Sell the farm: agriculture and poverty reduction
In 1972, French film maker Louis Malle spent several days interviewing people he met in a large square in Paris. The resulting documentary, Place de la République, provides a snapshot of a country undergoing profound changes as a result of the postwar boom. Then, as now, a significant number of Parisians were not born in the city but “came up” from the provinces.
One of them was a road mender. Malle asks him what it’s like to do such a tiring, dirty, dangerous job. He agrees that it’s hard, but, he points out, it’s much better than working on a farm. He describes his life as a farmboy back in Normandy in the 1940s – the endless chores, the poverty, the lack of opportunity. He left as soon as he could, and never regretted it.
Across the world, millions would do the same in the search for a better life, and the process is continuing. It can be surprising to see how keen people are to quit farming and life in the country for the city. Author Fred Pearce interviewed women working in sweatshops in Bangladesh. Like Louis Malle’s road mender, they had no illusions about their present jobs, but they still preferred having some money and better prospects for their children than the alternative in rural villages. Nazma Akter, a campaigner for garment workers’ rights told Pearce that, poor as they were, “women are becoming an economic force here. This is the first time they have had jobs. They are independent now. They can come and go; nobody stops them. Don’t take that away from them.”
Today, it may be more difficult for unskilled farm labour in poor agriculture-dependent economies to be absorbed by other sectors than it was for, say, European farmers to move into industrial jobs a century earlier. But once the change starts – and, crucially, once people have the relevant skills – the pace is invariably more rapid than in the past. In Korea, agriculture’s share of employment fell from 40% to 16% in just 14 years – a transition which took 53 years in the US and 68 years in the UK.
One way of looking at this process and what governments can do to help is outlined in a new OECD publication Agricultural Policies for Poverty Reduction, edited by Jonathan Brooks. Change can be seen as a four-phase process for the agricultural sector.
In the early stages of development, agriculture dominates output and employment, and the priority is to “get agriculture moving”.
The subsequent generation of a surplus within agriculture leads to a second period in which agriculture makes a key contribution to growth both directly and via a variety of linkages to other sectors. These linkages range from small-scale local arrangements such as farm households having another source of income off the farm, to participation in global value chains through selling produce to international food processors.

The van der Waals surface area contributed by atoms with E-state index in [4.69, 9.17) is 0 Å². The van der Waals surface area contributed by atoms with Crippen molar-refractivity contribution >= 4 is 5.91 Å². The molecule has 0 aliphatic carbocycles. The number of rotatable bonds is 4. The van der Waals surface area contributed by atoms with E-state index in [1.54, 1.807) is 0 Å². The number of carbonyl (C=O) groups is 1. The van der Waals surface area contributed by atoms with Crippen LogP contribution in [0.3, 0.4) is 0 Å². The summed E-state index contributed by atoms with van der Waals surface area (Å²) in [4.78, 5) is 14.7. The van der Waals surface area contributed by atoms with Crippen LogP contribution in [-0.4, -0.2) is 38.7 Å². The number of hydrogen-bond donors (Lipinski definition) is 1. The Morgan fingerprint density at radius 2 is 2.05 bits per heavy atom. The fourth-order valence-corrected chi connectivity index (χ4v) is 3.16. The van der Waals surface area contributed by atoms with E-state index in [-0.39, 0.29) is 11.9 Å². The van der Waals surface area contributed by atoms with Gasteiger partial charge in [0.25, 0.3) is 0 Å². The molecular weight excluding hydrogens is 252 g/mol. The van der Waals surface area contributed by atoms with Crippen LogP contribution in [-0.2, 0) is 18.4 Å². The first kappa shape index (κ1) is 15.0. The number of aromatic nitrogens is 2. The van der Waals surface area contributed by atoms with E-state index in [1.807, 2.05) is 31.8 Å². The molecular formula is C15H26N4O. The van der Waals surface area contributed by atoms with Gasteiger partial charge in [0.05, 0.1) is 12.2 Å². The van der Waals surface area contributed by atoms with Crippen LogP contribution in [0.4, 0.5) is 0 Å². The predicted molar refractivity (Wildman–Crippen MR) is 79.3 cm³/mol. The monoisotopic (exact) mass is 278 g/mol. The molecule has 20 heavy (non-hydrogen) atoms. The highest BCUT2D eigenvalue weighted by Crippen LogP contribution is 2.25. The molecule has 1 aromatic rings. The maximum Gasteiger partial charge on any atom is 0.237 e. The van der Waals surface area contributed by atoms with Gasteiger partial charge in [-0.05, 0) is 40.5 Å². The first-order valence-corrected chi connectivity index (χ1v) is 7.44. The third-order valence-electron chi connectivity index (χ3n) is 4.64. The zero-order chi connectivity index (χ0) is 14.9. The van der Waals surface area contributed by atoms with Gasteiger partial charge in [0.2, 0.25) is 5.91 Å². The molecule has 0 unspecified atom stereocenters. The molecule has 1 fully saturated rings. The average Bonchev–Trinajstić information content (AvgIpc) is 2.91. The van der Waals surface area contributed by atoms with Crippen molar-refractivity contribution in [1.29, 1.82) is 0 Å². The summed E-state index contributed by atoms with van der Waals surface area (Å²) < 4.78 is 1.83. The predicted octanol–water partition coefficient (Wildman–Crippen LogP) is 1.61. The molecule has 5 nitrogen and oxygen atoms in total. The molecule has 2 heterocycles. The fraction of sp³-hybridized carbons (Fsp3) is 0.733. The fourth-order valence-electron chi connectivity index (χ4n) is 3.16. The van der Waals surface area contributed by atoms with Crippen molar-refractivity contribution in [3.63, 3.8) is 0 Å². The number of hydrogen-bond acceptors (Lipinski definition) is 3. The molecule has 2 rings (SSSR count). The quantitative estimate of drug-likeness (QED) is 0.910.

In the third phase, agriculture’s share of national income declines and agricultural incomes fall behind those in other sectors, so the priority lies in helping the adjustment to succeed.
The fourth and final phase is one in which the agricultural sector, including agricultural labour markets, is integrated into the rest of the economy.
Policy requirements vary at each stage, and many of the policies required to improve farmers’ opportunities are not agricultural. Education and health for example may be better investments for rural populations than spending on agriculture.
A number of poor countries, mostly in Africa, are at the first two stages of this development process, and agriculture can account for up to half of GDP and 80% of employment. The book argues that while there may be plausible reasons for governments to intervene in agricultural markets in poorer economies, any short-term benefits from these expenditures should be balanced against those from investments to support long-term agricultural development.
If this development is successful, it will lead to many farmers quitting the sector, so a strategy for strengthening rural incomes should emphasise three development pathways for farm households: improving competitiveness within agriculture; diversifying income sources among farm household members; and, finally, leaving the sector for a better paid job.
This approach is relevant for countries at all stages of development, even if the opportunities vary. Smallholder farming dominates agriculture in most poor countries, and while some smallholders will be able to establish commercially viable operations, others won’t. Every country that has made the transition to a modern economy has seen agriculture’s share of GDP and employment shrink, not because agriculture has become poorer (on the contrary, farmers have become richer), but because other sectors offer far greater prospects. Agriculture can contribute to development and the fight against poverty, but there is no evidence that it can win on its own.
There may be a price to pay in terms of traditional lifestyles and culture, but not all aspects of these traditions are positive. This is one reason why the experience of Louis Malle’s road mender in France or the garment workers in Bangladesh suggests that given the chance, many people living in poor rural areas will leave the farm.